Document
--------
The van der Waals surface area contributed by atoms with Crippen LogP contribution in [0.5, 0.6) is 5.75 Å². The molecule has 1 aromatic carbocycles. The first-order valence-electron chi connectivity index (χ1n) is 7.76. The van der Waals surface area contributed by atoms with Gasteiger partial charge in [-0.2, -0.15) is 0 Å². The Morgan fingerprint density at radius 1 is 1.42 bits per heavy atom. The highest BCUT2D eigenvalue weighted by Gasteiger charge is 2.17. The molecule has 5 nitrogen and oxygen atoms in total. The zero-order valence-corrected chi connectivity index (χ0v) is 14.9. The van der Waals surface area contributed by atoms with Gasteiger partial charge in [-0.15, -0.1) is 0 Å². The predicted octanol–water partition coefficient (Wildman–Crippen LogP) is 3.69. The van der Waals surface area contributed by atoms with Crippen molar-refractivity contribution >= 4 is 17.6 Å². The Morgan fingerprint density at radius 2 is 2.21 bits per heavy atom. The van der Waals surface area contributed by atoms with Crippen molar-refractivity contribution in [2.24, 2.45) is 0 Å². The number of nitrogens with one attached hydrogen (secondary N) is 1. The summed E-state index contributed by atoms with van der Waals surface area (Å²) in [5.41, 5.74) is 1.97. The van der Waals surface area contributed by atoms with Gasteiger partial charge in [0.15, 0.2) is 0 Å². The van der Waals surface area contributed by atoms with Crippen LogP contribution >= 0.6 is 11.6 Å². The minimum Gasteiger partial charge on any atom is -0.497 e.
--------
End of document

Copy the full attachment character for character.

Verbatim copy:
The van der Waals surface area contributed by atoms with Crippen LogP contribution in [0.5, 0.6) is 5.75 Å². The molecule has 1 aromatic carbocycles. The first-order valence-electron chi connectivity index (χ1n) is 7.76. The van der Waals surface area contributed by atoms with Gasteiger partial charge in [-0.2, -0.15) is 0 Å². The Morgan fingerprint density at radius 1 is 1.42 bits per heavy atom. The highest BCUT2D eigenvalue weighted by Gasteiger charge is 2.17. The molecule has 5 nitrogen and oxygen atoms in total. The zero-order valence-corrected chi connectivity index (χ0v) is 14.9. The van der Waals surface area contributed by atoms with Gasteiger partial charge in [-0.15, -0.1) is 0 Å². The predicted octanol–water partition coefficient (Wildman–Crippen LogP) is 3.69. The van der Waals surface area contributed by atoms with Crippen molar-refractivity contribution >= 4 is 17.6 Å². The Morgan fingerprint density at radius 2 is 2.21 bits per heavy atom. The van der Waals surface area contributed by atoms with Crippen molar-refractivity contribution in [2.24, 2.45) is 0 Å². The number of nitrogens with one attached hydrogen (secondary N) is 1. The summed E-state index contributed by atoms with van der Waals surface area (Å²) in [5.41, 5.74) is 1.97. The van der Waals surface area contributed by atoms with Gasteiger partial charge in [0.15, 0.2) is 0 Å². The van der Waals surface area contributed by atoms with Crippen LogP contribution >= 0.6 is 11.6 Å². The minimum Gasteiger partial charge on any atom is -0.497 e.